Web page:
Pros and Cons of Digital Magazines


The office was abuzz this week with the launch of Virgin Digital Publishing’s iPad-only Project digital magazine.

“Have you seen the new Virgin app?” one of my staff said, holding our research iPad.

He held up the iPad and flipped through a few stories.

“It’s pretty cool. They’re trying to make content interactive, and include video in the layout,” he gushed.

“Like the web?”, I asked.

Later that same day, my boss was looking at Project, and was a bit unimpressed by the clunky and unintuitive feel of the interface.

“It’s a bit buggy and hard to use,” he said.

“Like the web?”, I asked.

In art school, I had a history professor that taught me one very important thing—the old medium becomes the content of the new medium.

I’m not sure how that’s relevant here, but it sounds cool.

Where was I? Oh yeah, new mediums. The iPad, as much as I love it (you should buy one if you haven’t already), is not a new medium. It’s a new package for a medium we’ve had for quite some time — the internet. It’s a great package, a tactile package, but not more than that.

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Taking older mediums (pre-web mediums) like books, magazines, or television and trying to port them to the internet, or worse, to a mobile app, just doesn’t make sense. [pullthis id=”appification”]We abandoned magazines and newspapers for the internet years ago, didn’t we?[/pullthis]

If it is not hyperlinked, social, real-time, user-generated, and ubiquitously available, does it have a place in our lives today? Does a general interest magazine, produced by one of the richest men on the planet, with more artifice than art have any validity?

Don’t get me wrong, I’m all for experimentation (R&D is my job). I’m all for pushing the boundaries and coming up with new ways to use a medium. Or coming up with new mediums. But content is king, and traditional magazine content is just not that relevant anymore.

Publishing now

Prior to the launch of the iPad, a group called Bonnier released a video detailing the research they’d been doing to bring magazines into the digital age. Mag+ was the result. (Appropriately, Popular Science+ was the first Mag+ published when the iPad was released.) The interface in the Mag+ prototype was refined and the concepts well thought out. Editorial content was given priority over interface artifice. At the time, it seemed as though tablets would provide a fresh and interactive way of navigating content — a much needed improvement over the age-old and not-so-intuitive keyboard and mouse.

When the iPad was released, the digital publishing revolution never really happened. E-books and digital magazines just didn’t hold the prominence that people thought they would. Sure, I’ve mostly eliminated my printed magazine purchases in favour of viewing them digitally (mostly to save paper and space), but, in general, people aren’t using the iPad (or their smartphones) to view statically produced content (even it is multimedia). They are using their devices to stay connected to the internet and all the dynamic and social content it contains.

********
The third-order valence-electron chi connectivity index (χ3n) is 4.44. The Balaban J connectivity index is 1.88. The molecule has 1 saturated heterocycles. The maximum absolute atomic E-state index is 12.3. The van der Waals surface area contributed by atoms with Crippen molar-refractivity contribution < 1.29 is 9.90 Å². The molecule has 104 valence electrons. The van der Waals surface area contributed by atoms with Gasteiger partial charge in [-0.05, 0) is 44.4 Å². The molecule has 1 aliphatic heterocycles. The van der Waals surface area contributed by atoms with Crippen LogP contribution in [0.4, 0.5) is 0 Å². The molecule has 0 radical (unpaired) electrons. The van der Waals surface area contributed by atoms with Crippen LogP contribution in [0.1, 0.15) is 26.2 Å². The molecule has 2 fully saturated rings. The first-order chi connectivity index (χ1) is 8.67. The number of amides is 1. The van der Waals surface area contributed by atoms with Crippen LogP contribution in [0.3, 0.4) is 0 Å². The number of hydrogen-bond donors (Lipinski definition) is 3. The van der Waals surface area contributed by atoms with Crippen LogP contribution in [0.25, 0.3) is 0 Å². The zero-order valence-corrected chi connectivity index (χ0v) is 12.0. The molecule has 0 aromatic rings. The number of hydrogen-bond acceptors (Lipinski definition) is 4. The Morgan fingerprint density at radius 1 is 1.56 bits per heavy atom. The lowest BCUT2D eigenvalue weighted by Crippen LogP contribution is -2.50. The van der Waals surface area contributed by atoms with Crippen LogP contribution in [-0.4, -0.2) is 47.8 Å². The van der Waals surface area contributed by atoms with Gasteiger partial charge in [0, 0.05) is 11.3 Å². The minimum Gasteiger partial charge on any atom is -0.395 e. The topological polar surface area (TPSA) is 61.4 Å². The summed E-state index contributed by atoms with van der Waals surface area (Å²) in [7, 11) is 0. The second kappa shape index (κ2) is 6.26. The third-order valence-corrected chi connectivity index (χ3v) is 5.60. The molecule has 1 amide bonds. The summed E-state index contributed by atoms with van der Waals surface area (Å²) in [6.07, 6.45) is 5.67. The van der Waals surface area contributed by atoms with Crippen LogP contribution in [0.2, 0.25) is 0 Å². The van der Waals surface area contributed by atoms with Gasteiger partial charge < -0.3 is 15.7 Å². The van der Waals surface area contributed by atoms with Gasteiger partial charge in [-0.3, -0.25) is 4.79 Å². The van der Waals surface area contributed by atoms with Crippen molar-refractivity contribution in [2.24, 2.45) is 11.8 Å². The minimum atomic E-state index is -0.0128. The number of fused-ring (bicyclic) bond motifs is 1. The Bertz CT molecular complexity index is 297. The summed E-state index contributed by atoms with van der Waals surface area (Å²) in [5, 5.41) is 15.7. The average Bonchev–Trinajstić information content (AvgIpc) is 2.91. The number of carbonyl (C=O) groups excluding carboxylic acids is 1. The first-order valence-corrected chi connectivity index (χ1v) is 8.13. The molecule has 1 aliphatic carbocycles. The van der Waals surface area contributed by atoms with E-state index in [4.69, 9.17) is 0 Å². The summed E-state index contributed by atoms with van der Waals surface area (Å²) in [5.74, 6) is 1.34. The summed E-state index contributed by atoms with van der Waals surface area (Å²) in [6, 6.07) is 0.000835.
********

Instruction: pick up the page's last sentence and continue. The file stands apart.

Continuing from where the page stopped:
The iPad (like the iPhone before it) did change the way people interact with content, but that content primarily comes from the web, not traditional media vendors, like Virgin. I’m going to make a completely un-scientific estimate and say that 95% of the text and video content people are interested in today comes from user-generated articles, blogs feeds, Twitter, Facebook, YouTube, Vimeo, etc.

Bonnier have recently announce the next phase of their digital publishing research, News+. Similar to Mag+, News+ promises to bring newspaper publishing into the digital age, packaging the news in a format that makes sense in the mobile, ubiquitous computing age. Content will still be packaged and curated by the media vendor, to “filter out the din of the web”1, but will update throughout the day as stories change. You will be able to share comments with authors and other readers. Again, it looks promising, but I can’t help but think that this is effort is too little, too late. Or even a bit misdirected.

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As digital citizens we know where to find content that meets our interests. We have friends, networks, people we follow on Twitter, and blog feeds we subscribe to. We don’t need another source of content. We need a better package for the personalized content we are interested in. [pullthis id=”uber-aggregator”]We need an über content aggregator, with the ability to get content from any source, filter it, and present it in an interactive and meaningful way.[/pullthis]

Qwiki, a beta multimedia information aggregator, is a step in the right direction. It mashes together text-based wiki content, photos, and videos and presents them in an interesting audio-visual format. But it’s more like an encyclopedia of knowledge than a source for real-time information.

Real-time aggregator tools and apps do exist today. One of my favourite apps, Reeder for iPhone and iPad (in combination with Google Reader), let’s me create a taylor made constantly updated feed of information from multiple sources and consume it whenever and wherever I am. Likewise, the iPad app Flipboard streams content from Facebook and Twitter activity, organizing it in a topical multimedia magazine format.

Unlike Project, the experience of these apps is great and the content is, well, mine. Like the web.


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